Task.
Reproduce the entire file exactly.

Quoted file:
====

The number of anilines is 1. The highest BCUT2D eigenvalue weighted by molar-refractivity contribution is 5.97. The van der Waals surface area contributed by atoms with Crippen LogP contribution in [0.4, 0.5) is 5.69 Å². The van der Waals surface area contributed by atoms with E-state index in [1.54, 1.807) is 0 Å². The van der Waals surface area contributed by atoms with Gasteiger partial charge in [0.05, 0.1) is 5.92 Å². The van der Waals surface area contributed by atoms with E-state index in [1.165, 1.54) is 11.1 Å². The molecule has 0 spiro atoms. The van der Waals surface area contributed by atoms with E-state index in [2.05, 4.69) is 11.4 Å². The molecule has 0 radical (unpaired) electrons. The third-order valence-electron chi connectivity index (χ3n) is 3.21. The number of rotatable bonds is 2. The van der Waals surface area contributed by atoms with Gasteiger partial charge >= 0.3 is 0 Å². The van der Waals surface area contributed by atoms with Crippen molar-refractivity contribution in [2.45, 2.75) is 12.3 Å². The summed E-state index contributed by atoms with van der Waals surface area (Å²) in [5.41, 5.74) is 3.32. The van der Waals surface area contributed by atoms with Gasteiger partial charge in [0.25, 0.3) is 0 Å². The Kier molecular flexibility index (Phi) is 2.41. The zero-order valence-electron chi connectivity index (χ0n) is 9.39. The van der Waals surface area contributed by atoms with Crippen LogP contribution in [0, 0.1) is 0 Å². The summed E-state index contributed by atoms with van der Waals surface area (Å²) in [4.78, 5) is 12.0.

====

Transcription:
The number of anilines is 1. The highest BCUT2D eigenvalue weighted by molar-refractivity contribution is 5.97. The van der Waals surface area contributed by atoms with Crippen LogP contribution in [0.4, 0.5) is 5.69 Å². The van der Waals surface area contributed by atoms with E-state index in [1.54, 1.807) is 0 Å². The van der Waals surface area contributed by atoms with Gasteiger partial charge in [0.05, 0.1) is 5.92 Å². The van der Waals surface area contributed by atoms with E-state index in [1.165, 1.54) is 11.1 Å². The molecule has 0 spiro atoms. The van der Waals surface area contributed by atoms with E-state index in [2.05, 4.69) is 11.4 Å². The molecule has 0 radical (unpaired) electrons. The third-order valence-electron chi connectivity index (χ3n) is 3.21. The number of rotatable bonds is 2. The van der Waals surface area contributed by atoms with Gasteiger partial charge >= 0.3 is 0 Å². The van der Waals surface area contributed by atoms with Crippen molar-refractivity contribution in [2.45, 2.75) is 12.3 Å². The summed E-state index contributed by atoms with van der Waals surface area (Å²) in [5.41, 5.74) is 3.32. The van der Waals surface area contributed by atoms with Gasteiger partial charge in [0.25, 0.3) is 0 Å². The Kier molecular flexibility index (Phi) is 2.41. The zero-order valence-electron chi connectivity index (χ0n) is 9.39. The van der Waals surface area contributed by atoms with Crippen LogP contribution in [0, 0.1) is 0 Å². The summed E-state index contributed by atoms with van der Waals surface area (Å²) in [4.78, 5) is 12.0.